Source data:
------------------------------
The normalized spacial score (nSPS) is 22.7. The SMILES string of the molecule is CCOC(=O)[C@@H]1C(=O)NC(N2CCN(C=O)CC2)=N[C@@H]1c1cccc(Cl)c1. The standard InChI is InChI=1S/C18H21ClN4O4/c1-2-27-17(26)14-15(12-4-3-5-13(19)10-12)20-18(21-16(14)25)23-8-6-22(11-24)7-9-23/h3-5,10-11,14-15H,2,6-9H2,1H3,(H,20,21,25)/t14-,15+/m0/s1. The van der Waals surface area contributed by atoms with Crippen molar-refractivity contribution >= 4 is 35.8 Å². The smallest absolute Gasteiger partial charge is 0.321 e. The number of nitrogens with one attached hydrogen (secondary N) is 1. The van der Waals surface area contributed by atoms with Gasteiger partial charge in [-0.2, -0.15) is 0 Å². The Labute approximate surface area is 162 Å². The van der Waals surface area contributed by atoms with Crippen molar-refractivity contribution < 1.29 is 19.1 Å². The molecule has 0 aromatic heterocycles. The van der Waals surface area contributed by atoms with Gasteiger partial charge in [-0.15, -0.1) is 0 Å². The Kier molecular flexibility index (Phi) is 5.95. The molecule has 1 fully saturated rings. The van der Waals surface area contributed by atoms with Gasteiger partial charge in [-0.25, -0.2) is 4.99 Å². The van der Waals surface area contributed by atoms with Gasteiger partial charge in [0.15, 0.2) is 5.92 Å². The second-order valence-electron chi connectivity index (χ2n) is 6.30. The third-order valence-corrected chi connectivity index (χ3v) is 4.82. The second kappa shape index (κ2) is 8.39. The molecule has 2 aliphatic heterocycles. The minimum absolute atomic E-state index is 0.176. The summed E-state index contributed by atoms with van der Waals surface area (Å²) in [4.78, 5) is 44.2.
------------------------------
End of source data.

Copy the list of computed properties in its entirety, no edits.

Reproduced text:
The normalized spacial score (nSPS) is 22.7. The SMILES string of the molecule is CCOC(=O)[C@@H]1C(=O)NC(N2CCN(C=O)CC2)=N[C@@H]1c1cccc(Cl)c1. The standard InChI is InChI=1S/C18H21ClN4O4/c1-2-27-17(26)14-15(12-4-3-5-13(19)10-12)20-18(21-16(14)25)23-8-6-22(11-24)7-9-23/h3-5,10-11,14-15H,2,6-9H2,1H3,(H,20,21,25)/t14-,15+/m0/s1. The van der Waals surface area contributed by atoms with Crippen molar-refractivity contribution >= 4 is 35.8 Å². The smallest absolute Gasteiger partial charge is 0.321 e. The number of nitrogens with one attached hydrogen (secondary N) is 1. The van der Waals surface area contributed by atoms with Gasteiger partial charge in [-0.2, -0.15) is 0 Å². The Labute approximate surface area is 162 Å². The van der Waals surface area contributed by atoms with Crippen molar-refractivity contribution < 1.29 is 19.1 Å². The molecule has 0 aromatic heterocycles. The van der Waals surface area contributed by atoms with Gasteiger partial charge in [-0.15, -0.1) is 0 Å². The Kier molecular flexibility index (Phi) is 5.95. The molecule has 1 fully saturated rings. The van der Waals surface area contributed by atoms with Gasteiger partial charge in [-0.25, -0.2) is 4.99 Å². The van der Waals surface area contributed by atoms with Gasteiger partial charge in [0.15, 0.2) is 5.92 Å². The second-order valence-electron chi connectivity index (χ2n) is 6.30. The third-order valence-corrected chi connectivity index (χ3v) is 4.82. The second kappa shape index (κ2) is 8.39. The molecule has 2 aliphatic heterocycles. The minimum absolute atomic E-state index is 0.176. The summed E-state index contributed by atoms with van der Waals surface area (Å²) in [4.78, 5) is 44.2.